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Two Satellites Report: Arctic Sea Ice Declines

14 February, 2013


MessageToEagle.com - New research using combined records of ice measurements from NASA's Ice, Cloud and Land Elevation Satellite (ICESat), the European Space Agency's CryoSat-2 satellite, airborne surveys and ocean-based sensors shows Arctic sea ice volume declined 36 percent in the autumn and 9 percent in the winter over the last decade.

The work builds on previous studies using submarine and NASA satellite data and confirms computer model estimates that showed ice volume decreases over the last decade, and builds a foundation for a multi-decadal record of sea ice volume changes.

In a report published online recently in the journal Geophysical Research Letters, a large international collaboration of scientists outlined their work to calculate Arctic sea ice volume.



Click on image to enlarge

This map shows Arctic sea ice thickness, as well as the elevation of the Greenland Ice Sheet, for March 2011. The data come from the European Space Agency CryoSat-2 satellite. For the sea ice, green shades indicate thinner ice, while the yellows and oranges indicate thicker ice. Credit: NSIDC courtesy CPOM/UCL/Leeds/ESA/PVL


The satellite measurements were verified using data from NASA's Operation IceBridge, ocean-based sensors and a European airborne science expedition. This was compared with the earlier sea ice volume record from NASA's ICESat, which reached the end of its lifespan in 2009.

The researchers found that from 2003 to 2008, autumn volumes of ice averaged 11,900 cubic kilometers. But from 2010 to 2012, the average volume had dropped to 7,600 cubic kilometers – a decline of 4,300 cubic kilometers. The average ice volume in the winter from 2003 to 2008 was 16,300 cubic kilometers, dropping to 14,800 cubic kilometers between 2010 and 2012 – a difference of 1,500 cubic kilometers.

Although CryoSat-2 data show a decrease in ice volume from 2010 to 2012, two years is not a long enough time span to determine a trend.

This is where NASA's data and scientists come in.

Data from ICESat and IceBridge are freely available, but combining measurements from different sources can be challenging. Kwok said researchers spent months working out how to compare the datasets and make sure they were compatible enough to compare trends "We participated as collaborators to help interpret results from the datasets we're familiar with," said scientist Sinead Farrell at NASA's Goddard Space Flight Center in Greenbelt, Md.

CryoSat-2 and ICESat both measure sea ice freeboard, that is, the amount of ice floating above the ocean's surface. Researchers use freeboard to calculate ice thickness. This thickness measurement is then combined with ice area to come up with a figure for volume.



Click on image to enlarge

Credits: ucl.ac.uk



Click on image to enlarge

Credits: ESA


The two satellites - that gave comparable measurements - used different methods for measuring freeboard however. ICESat used a laser altimeter, which bounces a laser off the snow covering the sea ice, while CryoSat-2 uses a radar instrument that measures surface elevation closer to the ice surface.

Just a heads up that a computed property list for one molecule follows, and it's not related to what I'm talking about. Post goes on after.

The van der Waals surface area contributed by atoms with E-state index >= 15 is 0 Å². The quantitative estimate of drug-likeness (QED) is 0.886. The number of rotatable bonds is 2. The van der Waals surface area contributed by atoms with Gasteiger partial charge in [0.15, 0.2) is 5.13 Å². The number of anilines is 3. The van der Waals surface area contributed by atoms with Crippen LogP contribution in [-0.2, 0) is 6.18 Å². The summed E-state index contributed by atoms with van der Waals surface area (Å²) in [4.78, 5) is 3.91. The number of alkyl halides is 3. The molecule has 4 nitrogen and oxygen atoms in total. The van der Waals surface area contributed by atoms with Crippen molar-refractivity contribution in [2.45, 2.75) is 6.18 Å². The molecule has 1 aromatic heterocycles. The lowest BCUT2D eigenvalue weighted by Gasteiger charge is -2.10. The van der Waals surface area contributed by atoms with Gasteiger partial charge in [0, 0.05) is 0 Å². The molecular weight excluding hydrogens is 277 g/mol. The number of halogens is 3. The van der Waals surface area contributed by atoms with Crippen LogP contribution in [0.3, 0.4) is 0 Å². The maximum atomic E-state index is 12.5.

Comparing the two datasets and ensuring their quality called for additional data. The two satellites do not cover overlapping time spans, so researchers used measurements from upward-looking sonar (ULS) moorings under the ocean's surface, located north of Alaska.

"ULS ice draft since 2003 served as the common data set for cross comparison of the ICESat and CryoSat-2 measurements," said Kwok.



Click on image to enlarge

The Polar-5 aircraft, carrying the EM instrument that was used to validate Cryosat-2 sea ice thickness measurements, flying over the validation site. Credit: NERC/UCL/Rosemary Willatt


Researchers took extra care to verify CryoSat-2's data as it is a new satellite with a new instrument. In addition to the ULS data, CryoSat-2 measurements were also verified by two airborne science campaigns: flights by an aircraft operated by the Alfred Wegener Institute for Polar and Marine Research in Bremerhaven, Germany; and Operation IceBridge, a NASA mission tasked with monitoring changes in polar ice to bridge the gap in measurements between ICESat and its replacement, ICESat-2, scheduled to launch in 2016.

"IceBridge was used as a validation tool to understand thickness measurements from CryoSat-2," said scientist Nathan Kurtz at NASA Goddard.

After months of work, researchers had assembled a multi-year dataset that they could compare to sea ice volume predictions from the Pan-Arctic Ice-Ocean Modeling and Assimilation System (PIOMAS). Because of the short time span of previous satellite studies, researchers have used models like PIOMAS to simulate changes in sea ice volume.


Arctic Sea Ice Changes 2011-2012

Animation showing changes in monthly Arctic sea ice volume using data from ESA's CryoSat-2 (red dots) and estimates from the Pan-Arctic Ice Ocean Modeling and Assimilation System (PIOMAS) (solid line) for the 2011 and 2012 winter growth periods (October – April). Credit: CPOM/UCL/ESA/UW-APL/NSIDC/Planetary Visions


The study's observations show a larger autumn ice volume decrease than predicted, while changes in the winter are smaller than in the model simulation. "It's important to know because changes in volume indicate changes in heat exchange between the ice, ocean and atmosphere," said Kurtz.

© MessageToEagle.com

See also:
Arctic Region Becomes Warmer And Greener

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